A Desi figure I wanted to focus on particularly was our favorite Customer Services Representative from Dunder Mifflin. Mindy Kaling has been a writer and actor on the Office for eight seasons. She has been playing the lead role in her own show, “The Mindy Project” since 2012. She has published three different books and she is definitely the most prominent Desi woman in American media. I’m a huge fan of her success and I think she worked very hard for it. In both her roles as Kelly Kapoor and obstetrician Mindy Lahiri, Kaling has portrayed these characters like many second generation Desi women are. She’s accentless and goes on dates and has all the same vapid, materialistic interests most middle and upper class American girls do.

However, as Mindy Kaling now has it made on television, it seems that the tables have turned. “The Mindy Project” has received criticisms based on the cast’s lack of diversity . I have only seen the first two seasons of the show, and I can definitely agree with this sentiment. On her show, her character exclusively dates white men. Anytime reporters ask Mindy Kaling about this issue, she has a history of becoming defensive and saying that discussing the issue of race detracts from good writing. However, the vast majority of primetime shows on television lack proper diversity anyway, so this problem is not unique to “The Mindy Project.” Yet Kaling’s show has received a lot more criticism about this issue than other shows have. Is it Mindy Kaling’s responsibility to singularly take on the burden of equalizing the media representation? That doesn’t seem fair. But the fact that this is such a touchy topic for her says something about the place that South Asians have in American society.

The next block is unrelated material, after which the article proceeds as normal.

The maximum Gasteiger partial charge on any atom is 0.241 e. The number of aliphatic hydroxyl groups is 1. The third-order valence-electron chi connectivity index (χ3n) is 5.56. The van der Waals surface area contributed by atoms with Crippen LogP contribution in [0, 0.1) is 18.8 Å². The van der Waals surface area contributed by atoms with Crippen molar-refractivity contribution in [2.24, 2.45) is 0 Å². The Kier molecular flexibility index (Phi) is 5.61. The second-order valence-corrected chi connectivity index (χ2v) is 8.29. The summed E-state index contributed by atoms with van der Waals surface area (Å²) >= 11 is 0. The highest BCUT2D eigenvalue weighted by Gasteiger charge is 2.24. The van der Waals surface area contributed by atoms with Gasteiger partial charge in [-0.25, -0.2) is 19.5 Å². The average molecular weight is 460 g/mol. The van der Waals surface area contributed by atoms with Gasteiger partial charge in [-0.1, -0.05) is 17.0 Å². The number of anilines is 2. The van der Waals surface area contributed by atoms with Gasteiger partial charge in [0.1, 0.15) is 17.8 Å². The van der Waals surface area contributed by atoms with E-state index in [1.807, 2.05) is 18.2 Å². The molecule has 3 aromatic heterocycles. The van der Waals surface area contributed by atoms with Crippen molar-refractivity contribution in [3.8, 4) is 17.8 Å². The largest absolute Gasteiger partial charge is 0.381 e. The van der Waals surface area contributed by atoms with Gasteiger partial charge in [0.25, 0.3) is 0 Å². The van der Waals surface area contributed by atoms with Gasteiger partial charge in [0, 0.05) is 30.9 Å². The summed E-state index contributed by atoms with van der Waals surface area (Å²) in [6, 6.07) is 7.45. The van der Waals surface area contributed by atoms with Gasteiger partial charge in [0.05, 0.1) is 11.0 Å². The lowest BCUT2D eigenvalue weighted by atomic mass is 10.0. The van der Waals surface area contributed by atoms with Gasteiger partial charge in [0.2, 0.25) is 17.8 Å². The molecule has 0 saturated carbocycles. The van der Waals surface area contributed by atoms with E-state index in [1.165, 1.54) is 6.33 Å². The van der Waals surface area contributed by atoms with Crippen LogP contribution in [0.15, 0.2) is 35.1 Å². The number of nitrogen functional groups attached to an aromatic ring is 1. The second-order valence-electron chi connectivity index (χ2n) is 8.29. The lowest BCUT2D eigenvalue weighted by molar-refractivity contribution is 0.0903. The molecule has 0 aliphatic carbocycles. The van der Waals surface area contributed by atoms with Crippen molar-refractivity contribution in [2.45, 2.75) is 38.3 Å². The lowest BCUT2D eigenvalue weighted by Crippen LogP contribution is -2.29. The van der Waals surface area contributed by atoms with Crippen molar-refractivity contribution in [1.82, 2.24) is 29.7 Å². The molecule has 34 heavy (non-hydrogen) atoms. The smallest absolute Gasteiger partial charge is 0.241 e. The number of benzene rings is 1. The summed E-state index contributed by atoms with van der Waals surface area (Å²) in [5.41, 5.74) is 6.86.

South Asian immigrants were not allowed to immigrate to the U.S. in large numbers until the Immigration and Nationality Act of 1965 was passed. This change in immigration law was mostly done to bring more skilled laborers into the country. That means immigration laws were set in place to selectively let in immigrants who were educated and skilled in certain fields and equipped to work in the U.S. In a very short amount of time, Desis have become the ethnic group with the highest median income in the country, according to multicultural marketing research group, Allied Media Corporation. Desis have certain class and economic privileges in this country that other minorities who have been in the U.S. much longer are still striving to have. While South Asians face discrimination and inaccurate stereotypes in media, there are many ways they perpetuate classism and racism in this country too. Mindy Kaling is only one very visible example of privileged Desis in America. Maybe the trend of positive, accurate portrayals of South Asians on television could provide a critical point for shedding light on certain privileges that Desis have but are not talked about.

Photo courtesy of Domnick D/FLICKR